By Joe Stutler
Dear Barilla US:
I went shopping recently to purchase the ingredients needed for a personal chefing job. I’m serving 30-plus people a lovely Italian dinner.
I try to buy local when I can (and when cost allows). I like to support my friends and neighbors, just as they support me. I live in Eastern Iowa, so Barilla is a brand that I consider “local.”
When I was looking at pasta brand options, I saw your product on the shelves. On sale. $1 for a one-pound box. Coupons were sitting on the shelf as well … it would have been even cheaper.
Instead, I bought another brand, a box of Farfalle, $1.18 each. No coupon. I bought 10 boxes. I also bought another brand of elbows, same deal. Three boxes.
Those couple of bucks I would have saved came out of my “profit margin.” I’m a disabled vet working the occasional odd gig to help put food on my own family’s table. Yet I chose to forgo those few bucks.
Frankly, I can’t serve your product. It’s tainted. It tastes a bit of bigotry, with a smattering of hate. My customers won’t like that at all, nor does my family. See, I believe in our civil rights, those rights I hold sacred, those rights I hold dear, those rights I was sent to war to ensure my fellow Americans would always be able to enjoy.
Iowa was among the first states to end marriage discrimination, and I’m very proud of my adopted state for having done so. When your CEO told my fellow Americans they should buy another product if they didn’t like your company’s bigotry, that meant something to me. It meant that you didn’t believe in what I put my life on the line for. It meant that you didn’t care about America, that you didn’t care about all of Iowa’s families.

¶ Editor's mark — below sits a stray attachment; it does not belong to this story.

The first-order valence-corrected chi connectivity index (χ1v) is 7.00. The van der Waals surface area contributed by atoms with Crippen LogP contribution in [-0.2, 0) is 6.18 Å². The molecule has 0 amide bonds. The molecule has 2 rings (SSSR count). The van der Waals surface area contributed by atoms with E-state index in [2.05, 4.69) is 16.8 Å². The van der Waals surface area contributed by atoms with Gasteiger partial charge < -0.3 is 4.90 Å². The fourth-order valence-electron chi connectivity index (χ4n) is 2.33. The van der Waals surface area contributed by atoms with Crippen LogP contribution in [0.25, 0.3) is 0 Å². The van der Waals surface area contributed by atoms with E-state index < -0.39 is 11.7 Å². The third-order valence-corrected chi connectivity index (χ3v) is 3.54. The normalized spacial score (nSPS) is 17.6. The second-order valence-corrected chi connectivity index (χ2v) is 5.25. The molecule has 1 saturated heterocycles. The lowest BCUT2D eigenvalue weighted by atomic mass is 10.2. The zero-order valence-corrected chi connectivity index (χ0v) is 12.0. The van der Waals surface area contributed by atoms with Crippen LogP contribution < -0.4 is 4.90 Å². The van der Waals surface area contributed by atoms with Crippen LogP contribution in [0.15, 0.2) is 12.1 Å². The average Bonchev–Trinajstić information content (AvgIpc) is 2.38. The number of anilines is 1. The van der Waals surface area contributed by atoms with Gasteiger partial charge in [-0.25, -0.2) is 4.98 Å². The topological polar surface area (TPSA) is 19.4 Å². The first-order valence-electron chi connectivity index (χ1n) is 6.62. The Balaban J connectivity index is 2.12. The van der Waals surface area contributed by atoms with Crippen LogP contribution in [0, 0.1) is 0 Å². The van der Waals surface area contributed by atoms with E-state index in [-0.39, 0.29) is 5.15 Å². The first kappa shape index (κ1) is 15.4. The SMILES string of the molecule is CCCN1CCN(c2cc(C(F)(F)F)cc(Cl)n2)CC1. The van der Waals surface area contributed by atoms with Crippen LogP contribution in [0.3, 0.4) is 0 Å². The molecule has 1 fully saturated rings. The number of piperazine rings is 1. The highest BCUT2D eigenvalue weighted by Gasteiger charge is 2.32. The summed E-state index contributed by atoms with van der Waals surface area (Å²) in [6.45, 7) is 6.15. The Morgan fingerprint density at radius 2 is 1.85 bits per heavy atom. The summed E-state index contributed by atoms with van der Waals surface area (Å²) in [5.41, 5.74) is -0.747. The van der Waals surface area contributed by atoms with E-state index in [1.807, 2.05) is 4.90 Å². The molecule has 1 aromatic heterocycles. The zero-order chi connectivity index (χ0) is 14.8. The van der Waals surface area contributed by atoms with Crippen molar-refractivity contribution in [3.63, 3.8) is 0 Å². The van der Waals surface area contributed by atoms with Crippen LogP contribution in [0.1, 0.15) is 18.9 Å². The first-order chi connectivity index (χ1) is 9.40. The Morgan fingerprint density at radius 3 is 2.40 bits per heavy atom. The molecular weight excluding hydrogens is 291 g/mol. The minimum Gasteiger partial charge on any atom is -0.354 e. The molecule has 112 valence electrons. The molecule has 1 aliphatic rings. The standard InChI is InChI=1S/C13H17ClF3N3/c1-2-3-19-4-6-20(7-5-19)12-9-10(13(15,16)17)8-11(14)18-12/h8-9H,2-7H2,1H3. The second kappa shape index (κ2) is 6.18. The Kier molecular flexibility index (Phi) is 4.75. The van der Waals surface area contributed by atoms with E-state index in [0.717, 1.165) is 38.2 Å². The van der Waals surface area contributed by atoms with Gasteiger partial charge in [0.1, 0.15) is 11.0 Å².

I’m not asking everyone to boycott your company. Instead, I’m asking them to be informed consumers, and they can make up their own minds. I’m not asking anyone to stifle your speech. Those rights are sacred, and I support your right to say what you choose. I, too, will enjoy my right to speak my thoughts.
As a chef, I can’t serve tainted food. As an Italian American, I’m sad that an Italian company with a local plant is giving us a bad name.
As a war veteran, I will continue the fight to ensure all Americans can enjoy their rights. As a decent human being, I’m asking you to think about what you are saying and how it might impact others. Right now, your food is tainted, even if it’s a more attractive price point, I can’t serve tainted food at the cost of my reputation, of my art, of my soul.
Please become a local business with whom I can be proud to partner.
Joe Stutler, owner, Joe’s Kitchen in Marion, is married and has two sons. He is active in various veterans’ causes and organizations, and volunteers with several boards and organizations in the community. Comments: firstname.lastname@example.org